14: array([0., 0., 0., 0., 0., -1.]),
    -2: array([0., 0., 0., 0., 0., 0.]),
    -3: array([0., 0., 0., 0., 0., 0.]),
    -1: array([0., 0., 0., -1., 0., 0.])
}

Each line represents a state with the right-hand side being the array of q-values for each action starting at 3 and ending at -3. Notice how the machine “thinks” playing a -2 on a six would be the best move. We need to give it some more training cycles!

And after 100 games the Q-Table looks like this. By now, the agent has figured out how to play perfectly. Also notice that the entire Q-Table grow a bit as it figured out how to get to exotic states such as 20 or -7.

{
    # actions go from +3, +2, + 1, -1, -2, -3
    0: array([-1., 0.89, 0.7811, 0.7811, -1., -1.09]),
    1: array([0.89, 0.89, 0.89, 0.7811, -1., -1.]),
    2: array([1., 0.89, 0.89, -1., -1., 0.7811]),
    3: array([0.89, 1., 0.89, 0.89, -1., -1.]),
    4: array([0.89, 0.89, 1., 0.89, 0.89, 0.7811]),
    5: array([0., 0., 0., 0., 0., 0.]),
    # it figured out to play -1 from here
    6: array([-1., -1., 0.89, 1., 0.89, 0.89]),
    7: array([-1., 0.7811, 0.89, 0.89, 1., 0.89]),
    8: array([0.7811, 0.7811, 0.7811, 0.89, 0.89, 1.]),
    9: array([0.673289, -1., -1., 0.89, 0.89, 0.89]),
    10: array([0.673289, -1., -1., -1., -1., 0.89]),
    11: array([-0.199, -1., 0.56655611, 0.7811, 0.7811, 0.89]),
    12: array([-1.09, 0.673289, -1., -1., 0.7811, -1.]),
    13: array([-1.09, -1.09, -1., -1., -1., 0.7811]),
    14: array([-0.1, -1.09, -1.09, -1., -1., -1.]),
    15: array([-1., -1., -1., -1., -1., -1.]),
    16: array([-1., -1., -1., -1., -1., -1.]),
    17: array([-1., -1., -1., -1., -1., -1.]),
    18: array([0., 0., 0., 0., 0., 0.]),
    19: array([0., 0., 0., 0., 0., 0.]),
    20: array([0., 0., 0., 0., 0., 0.]),
    -2: array([0.7811, 0.7811, -1.09, -1., -1.09, -1.]),
    -8: array([0., 0., 0., 0., 0., 0.]),
    -7: array([0., 0., 0., 0., 0., 0.]),
    -6: array([0., 0., 0., 0., 0., 0.]),
    -5: array([-1., -1., -1., -1., -1., -1.]),
    -4: array([-1., -1., -1., -1., -1., -1.]),
    -3: array([-1., -1., -1., -1., -1., -1.]),
    -1: array([0.89, -1., -1., -1., -1., -1.09])
}

Notice that the Q-Table righfully favors playing -1 on a 6 now. All the other moves seem to make sense as well.

Playing with the trained agent

It’s really cool and handy that we are able to validate the learning simply by looking at the Q-Table. But of course we don’t want to stop here. We want to truly measure wether our agent wins every single game.

Notice that our agent explored the game entirely by making random moves so far. This is only possible because the entire state space of our task is very small. For real world tasks this strategy wouldn’t take us very far and we have to refine the approach, but that’s a story for another post.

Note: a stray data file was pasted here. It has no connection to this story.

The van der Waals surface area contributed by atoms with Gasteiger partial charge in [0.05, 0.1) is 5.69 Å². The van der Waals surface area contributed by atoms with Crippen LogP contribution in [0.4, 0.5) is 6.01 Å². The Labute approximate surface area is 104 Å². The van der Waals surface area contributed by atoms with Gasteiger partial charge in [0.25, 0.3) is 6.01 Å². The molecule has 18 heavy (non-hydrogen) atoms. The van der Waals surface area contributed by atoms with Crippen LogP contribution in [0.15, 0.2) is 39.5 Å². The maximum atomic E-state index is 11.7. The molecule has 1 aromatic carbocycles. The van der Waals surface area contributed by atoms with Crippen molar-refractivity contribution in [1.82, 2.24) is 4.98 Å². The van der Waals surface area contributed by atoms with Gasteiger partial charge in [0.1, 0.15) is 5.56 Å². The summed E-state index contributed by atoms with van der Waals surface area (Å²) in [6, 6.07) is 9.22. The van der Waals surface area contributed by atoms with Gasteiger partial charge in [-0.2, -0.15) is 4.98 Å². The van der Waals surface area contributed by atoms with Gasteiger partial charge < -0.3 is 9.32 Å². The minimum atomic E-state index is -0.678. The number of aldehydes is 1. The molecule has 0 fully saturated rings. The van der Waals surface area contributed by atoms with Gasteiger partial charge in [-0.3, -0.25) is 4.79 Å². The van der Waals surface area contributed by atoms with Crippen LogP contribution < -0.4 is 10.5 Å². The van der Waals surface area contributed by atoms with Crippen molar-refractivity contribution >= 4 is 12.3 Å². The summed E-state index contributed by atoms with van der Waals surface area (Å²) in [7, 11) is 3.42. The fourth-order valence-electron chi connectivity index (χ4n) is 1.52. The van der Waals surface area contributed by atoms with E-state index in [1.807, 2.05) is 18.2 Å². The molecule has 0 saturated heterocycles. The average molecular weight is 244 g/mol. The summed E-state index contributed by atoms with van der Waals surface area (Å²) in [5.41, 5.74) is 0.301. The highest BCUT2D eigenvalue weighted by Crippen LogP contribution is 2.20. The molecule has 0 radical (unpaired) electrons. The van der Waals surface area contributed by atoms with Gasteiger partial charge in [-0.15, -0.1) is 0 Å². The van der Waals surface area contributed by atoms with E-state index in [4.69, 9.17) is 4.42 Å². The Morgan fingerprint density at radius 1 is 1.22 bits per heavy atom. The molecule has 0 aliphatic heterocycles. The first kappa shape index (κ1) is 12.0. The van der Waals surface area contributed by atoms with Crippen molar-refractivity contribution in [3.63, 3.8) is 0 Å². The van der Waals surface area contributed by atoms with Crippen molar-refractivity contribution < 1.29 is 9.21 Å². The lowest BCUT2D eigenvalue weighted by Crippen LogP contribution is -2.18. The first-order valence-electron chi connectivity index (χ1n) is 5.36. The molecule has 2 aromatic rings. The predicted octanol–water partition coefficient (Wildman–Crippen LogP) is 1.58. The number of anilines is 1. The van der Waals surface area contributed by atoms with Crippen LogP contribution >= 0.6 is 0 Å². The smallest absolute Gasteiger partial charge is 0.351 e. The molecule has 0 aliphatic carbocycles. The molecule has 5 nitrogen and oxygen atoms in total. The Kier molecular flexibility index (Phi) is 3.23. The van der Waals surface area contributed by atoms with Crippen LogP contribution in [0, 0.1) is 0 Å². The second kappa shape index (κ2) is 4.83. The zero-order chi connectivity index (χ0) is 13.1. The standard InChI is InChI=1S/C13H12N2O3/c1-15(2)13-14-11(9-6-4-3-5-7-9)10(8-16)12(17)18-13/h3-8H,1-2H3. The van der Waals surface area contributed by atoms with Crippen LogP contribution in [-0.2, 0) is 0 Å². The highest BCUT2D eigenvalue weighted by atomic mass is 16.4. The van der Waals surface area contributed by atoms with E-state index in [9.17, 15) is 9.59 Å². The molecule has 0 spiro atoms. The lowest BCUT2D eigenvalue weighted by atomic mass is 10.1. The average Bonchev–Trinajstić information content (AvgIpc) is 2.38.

Still, to measure the performance of our agent, we have to be able to control wether it chooses actions randomly or based on Q-Table lookups.

A simple condition would do the trick but we can do a litle better and introduce a randomness_rate to make fine grained adjustments so that, for instance, 70 % percent of the actions are choosen randomly and 30 % based on Q-Table lookups. This will already pave the way for other optimizations that we’ll be applying in a future post.

We just have to apply a tiny refactoring to our get_action method to pass in the state and then return an action randomly or based on a Q-Table lookup depending on the randomness_rate.

def get_action(self, state):
  if not self.should_go_random() and state in self.qtable:
    return self.predict_action(state)

  return self.get_random_action()

def should_go_random(self):
  return np.random.rand() <= self.randomness_rate

def get_random_action(self):
  return random.randrange(0, 6)

def predict_action(self, state):
  return np.argmax(self.qtable[state])

A randomness_rate of 0 means that all actions should be based on Q-Table lookups (unless the Q-Table is lacking the entry) whereas a value of 1 means that all actions should be choosen randomly. We can choose any value in between 0 and 1 such as 0.3 so that 30 % of the actions are picked randomly.

With that in place we can first perform 100 epochs of training and then have the trained agent play 1000 games.

config = AgentConfig()
config.nb_epoch = 100
agent = Agent(config)
agent.play_and_train()

#play 1000 games on the trained agent
config.nb_epoch = 1000
agent.randomness_rate = 0
agent.play_and_train()

We can see that it really wins every single game out of 1000.

Epoch: 1000 Wins: 1000 (100.00%) Losses: 0 (0.00%)

We can also see that it’s not always going for the straight path that we would expect it to take.

Starting game #2

Current number is 10
Playing -1
Current number is 9
Playing -1
Current number is 8
Playing -3
You won!
##############################################

However this is just becaue it was trained on 100 randomly played games. We could increase the number of games the agent performs for the training or fine tune our training strategy to fix that!

You can check out the final code of the agent playing perfectly in this embedded lab.

Play with the code, fork it and try solving other challenges!

Wrapping up

Phew! This was quite a long post. Congrats if you made it this far. We hope you had fun exploring the exciting field of Reinforement Learning. As mentioned in the beginning, this is part one in a series of articles on Reinforcement Learning. Stay tuned!